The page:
Taking off despite the many hurdles

ISRO faced a hiccup during the launch of Chandrayaan-2. Space success stories across the world are punctuated by such setbacks

Published: 03rd August 2019 04:00 AM  |   Last Updated: 03rd August 2019 01:10 AM   |  A+A-

AMIT BANDRE

Chandrayaan- 2 is now safely on its way for a rendezvous with the moon. The first attempt to launch the satellite was aborted on July 15 due to a technical glitch. With corrections applied within the next few days, the GSLV Mark-III not only had a smooth sailing in the second attempt but also launched the satellite in an orbit higher than what had been planned, thus saving precious on-board fuel. Going by the history of space exploration, the initial hiccup that ISRO successfully overcame is not an outlier. It is part of the larger story of how the spectacular success of space conquest across the world is mostly punctuated by temporary setbacks.

Vikram Sarabhai, whose birth centenary falls on August 12 this year, is the pioneer who ushered India into the age of space exploration. In the 1960s, he led a team of young scientists and engineers, and in his characteristic modest style, began to launch a series of sounding rockets from Thumba near Thiruvananthapuram.

These early rockets couldcarry small experimential hardware meant for doing atmospheric science research. Compared to the behemoths weighing 640 tonnes that the GSLV launch vehicles have become today, the first sounding rockets were quite modest, less than 100 kilograms in weight. Notwithstanding their small size, lean design and functional complexity, they had their fair share of difficulties. In 1963, the first sounding rocket was launched but not before last minute hitches, ranging from launchpad to remote control malfunctioning, were rectified just in time.

More dramatic was the run-up to the first successful launch of indigenous launch vehicle SLV-3 by ISRO in July 1980. A little before the launch, the cables that tied the rocket to the ground, operated through remote controls, failed to unhinge and could have prevented the rocket from taking off. Finally, one of the technicians undertook the risky job of manually detaching the chains from the ready-to- fire rocket. This was the first successful launch that came onlymonths after the previous attempt in 1979 had failed.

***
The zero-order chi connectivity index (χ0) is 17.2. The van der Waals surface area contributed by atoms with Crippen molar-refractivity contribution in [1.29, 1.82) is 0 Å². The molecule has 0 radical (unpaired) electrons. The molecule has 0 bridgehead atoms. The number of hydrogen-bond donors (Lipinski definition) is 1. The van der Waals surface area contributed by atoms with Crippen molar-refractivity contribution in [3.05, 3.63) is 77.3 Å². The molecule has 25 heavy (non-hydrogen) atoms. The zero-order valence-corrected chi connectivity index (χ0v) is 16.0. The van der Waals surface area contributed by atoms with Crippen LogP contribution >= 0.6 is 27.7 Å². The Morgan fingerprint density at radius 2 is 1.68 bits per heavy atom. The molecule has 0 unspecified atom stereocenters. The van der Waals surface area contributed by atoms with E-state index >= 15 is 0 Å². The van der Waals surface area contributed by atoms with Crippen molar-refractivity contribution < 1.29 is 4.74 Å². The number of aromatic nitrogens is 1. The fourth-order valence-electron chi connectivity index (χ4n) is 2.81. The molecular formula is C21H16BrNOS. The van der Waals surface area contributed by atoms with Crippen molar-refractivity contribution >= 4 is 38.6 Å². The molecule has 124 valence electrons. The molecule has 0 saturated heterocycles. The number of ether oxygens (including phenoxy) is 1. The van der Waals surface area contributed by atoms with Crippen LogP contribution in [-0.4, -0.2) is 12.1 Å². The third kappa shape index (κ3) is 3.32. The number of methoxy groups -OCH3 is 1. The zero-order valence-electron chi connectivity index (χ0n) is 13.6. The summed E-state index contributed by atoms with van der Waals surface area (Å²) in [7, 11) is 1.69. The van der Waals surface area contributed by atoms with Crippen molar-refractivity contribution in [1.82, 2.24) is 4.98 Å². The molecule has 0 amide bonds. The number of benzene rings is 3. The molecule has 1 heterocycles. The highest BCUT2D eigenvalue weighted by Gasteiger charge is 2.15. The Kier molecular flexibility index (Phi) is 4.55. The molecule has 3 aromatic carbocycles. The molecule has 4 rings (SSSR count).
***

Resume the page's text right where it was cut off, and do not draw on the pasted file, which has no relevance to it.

Last month, the world marked the 50 years since humans first set foot on the moon. Reflecting the perilous nature of this adventure, the then US President Richard Nixon even had a speech prepared in case of an unexpected disaster: “Fate has ordained that the men who went to the moon to explore in peace will stay on the moon to rest in peace.” This speech was never used as the three men aboard the Apollo 11 spacecraft returned safely back to the earth.

But the mission was not without its edge-ofthe- seat tense moments. The lunar module Eagle, which actually landed on the moon, was commanded by Neil Armstrong. As the Eagle detached from Apollo 11 to descend towards the lunar surface, a small excess pressure gave Eagle the extra boost to go well beyond the planned landing site by nearly six kilometres. Not only did the plans go awry, to make matters worse, Eagle was also running low on fuel.

Tense moments at the control centre in Houston finally gave way to relief when, with only about 30 seconds of fuel left, Armstrong’s voice came alive, “Houston, Tranquility Base here, The Eagle has landed.” Almost 90 years ago, in 1926, the American physicist and engineer Robert Goddard successfully launched the world’s first rocket with liquid fuel in Massachusetts in the United States. The first rocket flew for only a few seconds before it crashed to the ground.

Goddard thought of failures as “valuable negative information”, an idea that was to become a basic lesson in space flight experimentation world over. In the early part of the 20th century, not everyone agreed with Goddard, and his repeated failures with improvised rockets did not inspire confidence. His pioneering ideas were criticised and even ridiculed as being impractical and violating the laws of physics. As an editorial in The New York Times in 1920 put it, Goddard’s idea of going into outer space presents “a severe strain on the credulity” for its lack of understanding of physics principles taught routinely in schools.

Hundreds of trials and modifications later, lasting over the next 15 years, Goddard’s rockets reached altitudes of several kilometres. Finally, when Neil Armstrong set out for the moon in 1969, The New York Times published a correction regretting the error in its 1920 editorial. In a few weeks from now, India’s moon landing module Vikram is expected to land on the moon’s surface. From the days when sounding rockets were carried to launch pads on bullock carts to preparing to launch humans into outer space by Indian rockets, it is an achievement that would not have been possible without the valuable lessons that failures have taught in the process.

As Robert Goddard, a veteran of many failed attempts, said, “work that is finally successful is the result of a series of unsuccessful tests in which difficulties are gradually eliminated”. This possibly has lessons for life but nowhere is it truer than in the case of rocket launches.



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